38. 2 points
    In my old force ,if you passed everything you could be independent at 7 months service.A scary thought ! Be prepared to be endlessly messed about having shifts changed at short notice.The first two years I would agrue you should put your career first, knock your nuts off and get a good reputation. Enjoy the first 6 months but learn as much law as you can ( I wish I had). Good luck.I echo the above post re PSD the only department which has grown year on year.
  39. 2 points
    @Ygnharad The two founders of Police.Community created a new company along with myself and we called it RAW Digital Media. This was to enable us to acquire the three forums PoliceSpecials.com, UKPoliceonline.co.uk and PoliceUK.com. Basically it's the same two original people with the addition of a third person, me. We all are or have been serving officers in UK police forces all in different capacities and of different ranks. Between us we have decades of experience in IT and of running online forums.
  40. 2 points
    The government seems to use an increase in penalties as a cheap way of dealing with the core problem as opposed to putting money into enforcement in the first place. I have got two problems with the idea. First, hardly anyone currently gets more than 5 years for dangerous driving under the current sentencing guidelines so the proposal is only going to affect a minuscule number of offenders, so the headlines it grabs are completely out of proportion to the number of people it will affect. I think that a more effective strategy would be to look at current sentencing guidelines and see if these can be changed to allow longer prison sentences within the current 14 year max, then wait and see what the more serious incidents merit. The Tories have however increased penalties for hand held mobile phone use but without increasing resources for enforcement, which is a cheap way of looking tough without actually spending any money. The sum total will be a decreasing number of people being hit with higher penalties without acting as a deterrent to the majority who seem to think its OK to use phones in the car. They have also moved away from education (mobile phone awareness classes for offenders) to increased penalties. There seems to be evidence that the number of RTCs and deaths and injuries on the roads is creeping up which seems to have coincided with the decimation of RPU units and the reduction in time for response to deal with driving offences. The governments solution is to increase penalties, but the presence of police on the road acts as a deterrent to bad practice which seems to be ignored by HMG.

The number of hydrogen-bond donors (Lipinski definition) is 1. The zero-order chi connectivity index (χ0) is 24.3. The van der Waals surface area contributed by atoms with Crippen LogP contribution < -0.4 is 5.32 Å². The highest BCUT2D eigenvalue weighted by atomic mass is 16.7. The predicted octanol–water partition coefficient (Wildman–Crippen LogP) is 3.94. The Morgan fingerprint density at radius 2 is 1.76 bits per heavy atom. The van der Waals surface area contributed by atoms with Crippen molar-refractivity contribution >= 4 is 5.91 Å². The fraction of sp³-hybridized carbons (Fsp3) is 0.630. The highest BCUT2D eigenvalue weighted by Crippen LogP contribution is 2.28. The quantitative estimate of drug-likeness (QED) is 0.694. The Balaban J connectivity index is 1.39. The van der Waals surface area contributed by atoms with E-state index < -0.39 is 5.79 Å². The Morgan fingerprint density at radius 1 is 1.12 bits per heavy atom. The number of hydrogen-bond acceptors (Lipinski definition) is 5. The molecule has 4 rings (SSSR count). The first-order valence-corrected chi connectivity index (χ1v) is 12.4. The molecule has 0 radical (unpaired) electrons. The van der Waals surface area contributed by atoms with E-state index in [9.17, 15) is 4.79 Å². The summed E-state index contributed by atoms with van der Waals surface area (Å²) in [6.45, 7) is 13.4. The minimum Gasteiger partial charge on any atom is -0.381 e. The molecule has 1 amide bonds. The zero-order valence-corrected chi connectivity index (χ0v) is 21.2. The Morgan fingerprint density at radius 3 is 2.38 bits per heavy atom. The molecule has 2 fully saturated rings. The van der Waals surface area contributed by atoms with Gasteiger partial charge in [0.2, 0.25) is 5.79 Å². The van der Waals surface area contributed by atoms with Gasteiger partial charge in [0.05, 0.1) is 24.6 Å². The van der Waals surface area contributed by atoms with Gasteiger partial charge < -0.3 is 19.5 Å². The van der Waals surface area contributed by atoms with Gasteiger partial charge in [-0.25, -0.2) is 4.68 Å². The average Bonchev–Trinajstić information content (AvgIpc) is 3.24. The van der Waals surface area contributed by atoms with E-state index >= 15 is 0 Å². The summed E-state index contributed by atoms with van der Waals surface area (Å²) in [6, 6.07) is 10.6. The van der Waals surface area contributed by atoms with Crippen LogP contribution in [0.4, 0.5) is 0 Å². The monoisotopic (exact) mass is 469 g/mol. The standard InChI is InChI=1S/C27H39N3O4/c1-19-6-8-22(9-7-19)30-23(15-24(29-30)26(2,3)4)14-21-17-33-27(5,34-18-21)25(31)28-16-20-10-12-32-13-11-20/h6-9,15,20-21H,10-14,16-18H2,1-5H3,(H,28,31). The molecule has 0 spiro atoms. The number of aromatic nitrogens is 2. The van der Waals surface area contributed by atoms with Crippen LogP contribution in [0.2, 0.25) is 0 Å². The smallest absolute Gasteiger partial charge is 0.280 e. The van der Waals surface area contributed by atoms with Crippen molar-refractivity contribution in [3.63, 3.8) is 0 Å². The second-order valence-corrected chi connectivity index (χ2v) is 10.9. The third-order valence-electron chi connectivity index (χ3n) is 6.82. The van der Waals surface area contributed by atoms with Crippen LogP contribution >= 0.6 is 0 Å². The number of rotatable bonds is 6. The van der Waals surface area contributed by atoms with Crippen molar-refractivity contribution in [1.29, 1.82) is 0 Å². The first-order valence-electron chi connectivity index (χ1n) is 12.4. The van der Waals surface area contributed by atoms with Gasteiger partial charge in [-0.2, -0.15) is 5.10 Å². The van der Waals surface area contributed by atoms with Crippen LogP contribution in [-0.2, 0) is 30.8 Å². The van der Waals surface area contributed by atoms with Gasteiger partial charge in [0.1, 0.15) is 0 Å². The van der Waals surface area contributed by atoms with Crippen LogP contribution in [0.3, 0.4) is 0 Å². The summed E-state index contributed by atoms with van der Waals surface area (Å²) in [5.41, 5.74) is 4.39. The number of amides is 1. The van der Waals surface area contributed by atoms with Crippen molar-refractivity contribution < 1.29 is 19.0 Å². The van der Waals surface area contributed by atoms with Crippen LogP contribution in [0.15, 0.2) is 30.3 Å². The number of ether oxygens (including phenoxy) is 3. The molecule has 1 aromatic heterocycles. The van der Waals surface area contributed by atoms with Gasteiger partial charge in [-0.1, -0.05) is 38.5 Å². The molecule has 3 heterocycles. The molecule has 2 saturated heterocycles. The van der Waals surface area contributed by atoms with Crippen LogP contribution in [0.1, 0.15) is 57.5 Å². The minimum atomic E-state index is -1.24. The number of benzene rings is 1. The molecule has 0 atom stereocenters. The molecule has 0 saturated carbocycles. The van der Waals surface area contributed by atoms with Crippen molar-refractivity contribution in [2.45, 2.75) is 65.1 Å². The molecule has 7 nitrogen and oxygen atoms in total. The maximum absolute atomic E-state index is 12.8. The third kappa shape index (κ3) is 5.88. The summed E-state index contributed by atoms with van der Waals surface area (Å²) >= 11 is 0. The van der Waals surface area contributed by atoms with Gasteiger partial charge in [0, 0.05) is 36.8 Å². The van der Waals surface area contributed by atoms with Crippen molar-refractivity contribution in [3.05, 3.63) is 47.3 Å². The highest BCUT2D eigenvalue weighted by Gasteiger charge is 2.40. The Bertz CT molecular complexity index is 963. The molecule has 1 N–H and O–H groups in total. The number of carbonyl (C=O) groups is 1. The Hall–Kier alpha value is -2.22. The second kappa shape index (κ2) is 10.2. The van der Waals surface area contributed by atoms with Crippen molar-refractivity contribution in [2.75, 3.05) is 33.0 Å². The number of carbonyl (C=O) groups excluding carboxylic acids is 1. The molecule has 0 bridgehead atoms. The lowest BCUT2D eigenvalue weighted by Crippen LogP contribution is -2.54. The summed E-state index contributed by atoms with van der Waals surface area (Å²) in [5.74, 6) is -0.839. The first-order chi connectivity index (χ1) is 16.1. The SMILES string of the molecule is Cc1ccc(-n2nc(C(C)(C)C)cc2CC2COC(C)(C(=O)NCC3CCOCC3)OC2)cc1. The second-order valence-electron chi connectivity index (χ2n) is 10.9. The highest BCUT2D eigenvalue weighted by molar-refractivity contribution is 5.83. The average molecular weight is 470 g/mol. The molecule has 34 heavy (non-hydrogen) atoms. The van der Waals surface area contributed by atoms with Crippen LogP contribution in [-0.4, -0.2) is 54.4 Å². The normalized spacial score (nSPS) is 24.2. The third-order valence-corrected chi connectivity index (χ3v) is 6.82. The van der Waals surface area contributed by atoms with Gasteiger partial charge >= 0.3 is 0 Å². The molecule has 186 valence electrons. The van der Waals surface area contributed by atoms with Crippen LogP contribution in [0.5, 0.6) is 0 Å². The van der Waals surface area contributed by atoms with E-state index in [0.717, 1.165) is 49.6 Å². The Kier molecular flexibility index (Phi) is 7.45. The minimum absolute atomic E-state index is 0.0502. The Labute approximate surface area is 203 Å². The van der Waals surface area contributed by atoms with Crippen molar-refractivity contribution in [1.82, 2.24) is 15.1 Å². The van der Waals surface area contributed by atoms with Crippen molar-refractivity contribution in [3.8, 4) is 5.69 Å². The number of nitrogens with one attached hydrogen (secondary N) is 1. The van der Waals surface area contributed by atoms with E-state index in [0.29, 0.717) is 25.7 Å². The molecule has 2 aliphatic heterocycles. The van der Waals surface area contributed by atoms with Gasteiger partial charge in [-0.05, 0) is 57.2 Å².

41. 2 points
    Or maybe he just decided... I will talk to whoever the **** I want and I'm not going to be bullied....Maybe.
  42. 2 points
    As someone said recently:- You can stop me from doing something. You can stop me from saying something, but you cannot stop me thinking about something. Bristow, I feel should have listened to that and not made himself look like a bit of a prat by using (un)social media.
  43. 2 points